The introduction of content from real-time Web sources such as Twitter, Facebook and other status-oriented messaging services in Google search results extends The Moment into content sources that have split-second relevancy to online content seekers. Klipp Bodnar points out that this stream of tweets and postings means that B2B companies can no longer ignore real-time in favor of traditional SEO strategies if they're going to get people's attention. It's a broader scope than that, of course: nobody can afford to ignore real-time social media content generation now any more than a securities trader can ignore real-time stock tickers. All brands must enter the real-time conversation of The Moment to keep in touch with their markets and to define their markets.

Google's mobile search initiatives, introduced last week at the Computer History Museum, are perhaps the most profound in their potential impact, even if their ultimate powers are years away from being felt. Voice-activated and GPS-activated Web search is being perfected rapidly at Google and through other outlets, but the Google Goggles initiative, previewed in its development phases on MSNBC recently, brings a point-and-click element to The Moment that promises to give Google a real leg-up in mobile search markets. Using the camera in mobile phones, Goggles enables searches for information on things such as landmarks, stores, products and text simply by filling the camera's viewfinder with the item and clicking. Remember all of those fussy infra-red applications that were supposed to get us "beaming" business cards to one another? Now, just take a photo of someone's card and it will be uploaded into a contacts record. In just those few capabilities already targeted, whole content markets are about to develop as people capture content in The Moment.

And who will have all of the search data and metadata regarding all of these Moments? Yep. Yet again, Google is positioning itself to be the cloud-empowered master of what people are interested in right now, giving them the ability to bring people closer to their interests and passions simply by asking for them. And, yet again, by including as much content as possible in serving their customers, Google doesn't second-guess what people consider to be valuable in The Moment. If the stock and news tickers of the 20th century distributing content from central markets and publishers were the gold mines of Moments in that era, Google's absorption and distribution of content from anywhere to anywhere in The Moment has enabled it to enlarge its unique databases far more broadly and rapidly than any other publisher on earth. And, like a chess endgame, the speed with which other players are losing effective counter-moves against Google's strategic position in The Moment is only quickening.

No small wonder, then, that the U.S. Federal Trade Commission is scrutinizing Google's acquisition of AdMob, a leading mobile ad network. Markets thrive when there are still a good number of pieces on the board to keep competition high. But perhaps it's time for the FTC and companies in the content industry to look beyond this rapidly emptying game board and to consider what the next round of content industry chess is going to look like. If The Moment is the new center of the publishing industry, how does content become most valuable in this context? The answer to this question is, in part, to acknowledge that the companies who collect the most input about the world most rapidly become the most knowledgeable about what is happening in The Moment.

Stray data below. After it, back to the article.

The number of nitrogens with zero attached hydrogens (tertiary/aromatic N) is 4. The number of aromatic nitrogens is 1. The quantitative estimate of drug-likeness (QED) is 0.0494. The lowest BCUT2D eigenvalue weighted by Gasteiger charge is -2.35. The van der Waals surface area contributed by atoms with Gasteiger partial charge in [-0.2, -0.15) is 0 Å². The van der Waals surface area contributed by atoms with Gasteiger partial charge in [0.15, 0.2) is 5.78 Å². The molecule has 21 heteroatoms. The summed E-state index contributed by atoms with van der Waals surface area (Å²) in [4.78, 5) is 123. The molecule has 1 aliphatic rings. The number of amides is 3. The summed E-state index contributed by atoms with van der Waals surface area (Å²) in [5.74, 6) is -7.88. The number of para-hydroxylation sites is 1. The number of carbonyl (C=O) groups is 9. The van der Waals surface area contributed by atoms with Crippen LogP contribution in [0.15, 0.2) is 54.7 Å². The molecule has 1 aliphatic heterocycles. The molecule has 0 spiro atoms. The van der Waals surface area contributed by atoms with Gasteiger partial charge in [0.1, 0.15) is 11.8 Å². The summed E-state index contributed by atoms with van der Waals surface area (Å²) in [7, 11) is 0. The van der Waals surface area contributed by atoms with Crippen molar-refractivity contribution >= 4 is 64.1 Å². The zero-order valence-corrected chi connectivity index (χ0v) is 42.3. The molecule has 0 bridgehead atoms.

It's a phenomenon that I call "the Sensor Society," a world in which our corporate awareness and memory becomes a valuable through common access in a way that reverses the "information is power" equation. Certainly having private information will continue to empower people and organizations in select circumstances, but for the average person or business having access to all information in the right context is becoming a more powerful resource for decision-making. To borrow a concept from my book Content Nation, some portion of the DNA of society is migrating into the Google-dominated cloud, with each of us feeding that part of our collective consciousness through our voices, our camera "eyes" and our fingers touching screens and keyboards. That may be a good thing for society as a whole, but it will be an enormous challenge for institutions who are not ready to accept that migration as a beneficial development.

What does this mean for publishers? It means good things for those that can manage to get their content into these personally defined Moments more effectively. But it also takes an acceptance that "the first draft of history" that many in the media business cherish as their mission is taking on a radically new form. Like the "playback" feature in Google Wave, everyone will have access to who did what where and when soon enough. The question is, who edited it the best? Google has staked its claim as the world's dominant editorial resource for displaying billions of histories a day, sweeping away front pages across the Web into a stream that assembles Moments that matter most to audiences.

We will spend time with content in any number of spaces thanks to this editorial resource, as we have on the Web for many years. But Google has accelerated the endgame radically in the past few months for those not tuned into The Moment. 2010 is going to be a year of momentous change in the content industry. Publishers that are tuned into The Moment will be in good shape to take on all of the inputs of The Sensor Society and to trigger astounding growth in cloud-based content markets. For those that aren't tuned in, well, you better get used to the idea that you're playing a two-dimensional game of chess against a 3-D chess master. Set up the chess pieces again, Spock. It's a whole new game.